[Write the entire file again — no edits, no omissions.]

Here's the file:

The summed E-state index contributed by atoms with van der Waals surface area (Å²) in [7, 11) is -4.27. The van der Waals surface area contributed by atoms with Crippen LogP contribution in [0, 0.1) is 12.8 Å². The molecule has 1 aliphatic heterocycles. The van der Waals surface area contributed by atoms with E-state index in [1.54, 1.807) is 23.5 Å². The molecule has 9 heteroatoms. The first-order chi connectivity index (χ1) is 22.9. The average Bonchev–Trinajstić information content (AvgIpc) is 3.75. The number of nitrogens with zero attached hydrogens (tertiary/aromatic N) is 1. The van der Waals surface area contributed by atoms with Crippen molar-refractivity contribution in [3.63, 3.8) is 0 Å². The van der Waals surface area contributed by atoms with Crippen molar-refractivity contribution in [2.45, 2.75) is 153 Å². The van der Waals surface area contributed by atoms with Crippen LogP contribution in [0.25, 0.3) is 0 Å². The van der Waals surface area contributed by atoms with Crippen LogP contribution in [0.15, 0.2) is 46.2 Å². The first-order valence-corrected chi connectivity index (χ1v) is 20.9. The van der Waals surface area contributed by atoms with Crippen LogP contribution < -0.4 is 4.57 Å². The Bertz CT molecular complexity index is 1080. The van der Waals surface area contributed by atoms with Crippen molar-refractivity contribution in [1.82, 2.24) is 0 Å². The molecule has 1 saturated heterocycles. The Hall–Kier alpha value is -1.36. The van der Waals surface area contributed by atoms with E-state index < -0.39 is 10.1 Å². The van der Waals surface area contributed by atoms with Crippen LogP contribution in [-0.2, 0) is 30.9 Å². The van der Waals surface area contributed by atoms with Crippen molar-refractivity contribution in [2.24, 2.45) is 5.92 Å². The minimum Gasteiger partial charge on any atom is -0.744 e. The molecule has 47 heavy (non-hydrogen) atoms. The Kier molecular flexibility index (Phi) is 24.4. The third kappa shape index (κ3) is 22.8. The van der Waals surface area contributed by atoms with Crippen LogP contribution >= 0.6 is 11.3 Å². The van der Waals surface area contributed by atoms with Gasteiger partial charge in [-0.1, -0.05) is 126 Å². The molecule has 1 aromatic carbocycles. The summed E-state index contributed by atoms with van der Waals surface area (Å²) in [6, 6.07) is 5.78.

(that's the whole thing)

The summed E-state index contributed by atoms with van der Waals surface area (Å²) in [7, 11) is -4.27. The van der Waals surface area contributed by atoms with Crippen LogP contribution in [0, 0.1) is 12.8 Å². The molecule has 1 aliphatic heterocycles. The van der Waals surface area contributed by atoms with E-state index in [1.54, 1.807) is 23.5 Å². The molecule has 9 heteroatoms. The first-order chi connectivity index (χ1) is 22.9. The average Bonchev–Trinajstić information content (AvgIpc) is 3.75. The number of nitrogens with zero attached hydrogens (tertiary/aromatic N) is 1. The van der Waals surface area contributed by atoms with Crippen molar-refractivity contribution in [3.63, 3.8) is 0 Å². The van der Waals surface area contributed by atoms with Crippen molar-refractivity contribution in [2.45, 2.75) is 153 Å². The van der Waals surface area contributed by atoms with Crippen LogP contribution in [0.25, 0.3) is 0 Å². The van der Waals surface area contributed by atoms with Crippen LogP contribution in [0.15, 0.2) is 46.2 Å². The first-order valence-corrected chi connectivity index (χ1v) is 20.9. The van der Waals surface area contributed by atoms with Crippen LogP contribution < -0.4 is 4.57 Å². The Bertz CT molecular complexity index is 1080. The van der Waals surface area contributed by atoms with Crippen molar-refractivity contribution in [1.82, 2.24) is 0 Å². The molecule has 1 saturated heterocycles. The Hall–Kier alpha value is -1.36. The van der Waals surface area contributed by atoms with E-state index < -0.39 is 10.1 Å². The van der Waals surface area contributed by atoms with Crippen LogP contribution in [-0.2, 0) is 30.9 Å². The van der Waals surface area contributed by atoms with Crippen molar-refractivity contribution in [2.24, 2.45) is 5.92 Å². The minimum Gasteiger partial charge on any atom is -0.744 e. The molecule has 47 heavy (non-hydrogen) atoms. The Kier molecular flexibility index (Phi) is 24.4. The third kappa shape index (κ3) is 22.8. The van der Waals surface area contributed by atoms with Crippen LogP contribution >= 0.6 is 11.3 Å². The van der Waals surface area contributed by atoms with Gasteiger partial charge in [-0.1, -0.05) is 126 Å². The molecule has 1 aromatic carbocycles. The summed E-state index contributed by atoms with van der Waals surface area (Å²) in [6, 6.07) is 5.78.